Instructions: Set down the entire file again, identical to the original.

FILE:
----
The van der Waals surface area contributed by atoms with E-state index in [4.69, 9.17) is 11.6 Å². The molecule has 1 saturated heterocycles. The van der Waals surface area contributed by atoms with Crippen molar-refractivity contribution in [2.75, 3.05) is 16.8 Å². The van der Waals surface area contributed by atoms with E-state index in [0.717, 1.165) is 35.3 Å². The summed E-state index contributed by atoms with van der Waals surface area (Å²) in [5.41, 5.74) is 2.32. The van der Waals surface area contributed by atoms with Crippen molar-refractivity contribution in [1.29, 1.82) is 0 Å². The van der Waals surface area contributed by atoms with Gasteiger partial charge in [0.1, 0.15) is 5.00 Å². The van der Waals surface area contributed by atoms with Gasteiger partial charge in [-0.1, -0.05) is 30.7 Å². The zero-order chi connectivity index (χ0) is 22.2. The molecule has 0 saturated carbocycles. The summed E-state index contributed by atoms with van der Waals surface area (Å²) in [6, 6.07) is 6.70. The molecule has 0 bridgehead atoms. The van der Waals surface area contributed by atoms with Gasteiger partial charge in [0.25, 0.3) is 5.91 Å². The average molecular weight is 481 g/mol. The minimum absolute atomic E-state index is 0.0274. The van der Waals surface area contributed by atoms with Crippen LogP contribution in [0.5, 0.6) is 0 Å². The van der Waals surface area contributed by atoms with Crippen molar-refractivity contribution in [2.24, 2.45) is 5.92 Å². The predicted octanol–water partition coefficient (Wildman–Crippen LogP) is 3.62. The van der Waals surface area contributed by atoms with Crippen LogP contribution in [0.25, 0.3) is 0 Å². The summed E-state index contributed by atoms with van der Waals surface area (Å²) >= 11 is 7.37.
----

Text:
The van der Waals surface area contributed by atoms with E-state index in [4.69, 9.17) is 11.6 Å². The molecule has 1 saturated heterocycles. The van der Waals surface area contributed by atoms with Crippen molar-refractivity contribution in [2.75, 3.05) is 16.8 Å². The van der Waals surface area contributed by atoms with E-state index in [0.717, 1.165) is 35.3 Å². The summed E-state index contributed by atoms with van der Waals surface area (Å²) in [5.41, 5.74) is 2.32. The van der Waals surface area contributed by atoms with Crippen molar-refractivity contribution in [1.29, 1.82) is 0 Å². The van der Waals surface area contributed by atoms with Gasteiger partial charge in [0.1, 0.15) is 5.00 Å². The van der Waals surface area contributed by atoms with Gasteiger partial charge in [-0.1, -0.05) is 30.7 Å². The zero-order chi connectivity index (χ0) is 22.2. The molecule has 0 saturated carbocycles. The summed E-state index contributed by atoms with van der Waals surface area (Å²) in [6, 6.07) is 6.70. The molecule has 0 bridgehead atoms. The van der Waals surface area contributed by atoms with Gasteiger partial charge in [0.25, 0.3) is 5.91 Å². The average molecular weight is 481 g/mol. The minimum absolute atomic E-state index is 0.0274. The van der Waals surface area contributed by atoms with Crippen LogP contribution in [0.5, 0.6) is 0 Å². The van der Waals surface area contributed by atoms with Crippen molar-refractivity contribution in [2.24, 2.45) is 5.92 Å². The predicted octanol–water partition coefficient (Wildman–Crippen LogP) is 3.62. The van der Waals surface area contributed by atoms with Crippen LogP contribution in [0.25, 0.3) is 0 Å². The summed E-state index contributed by atoms with van der Waals surface area (Å²) >= 11 is 7.37.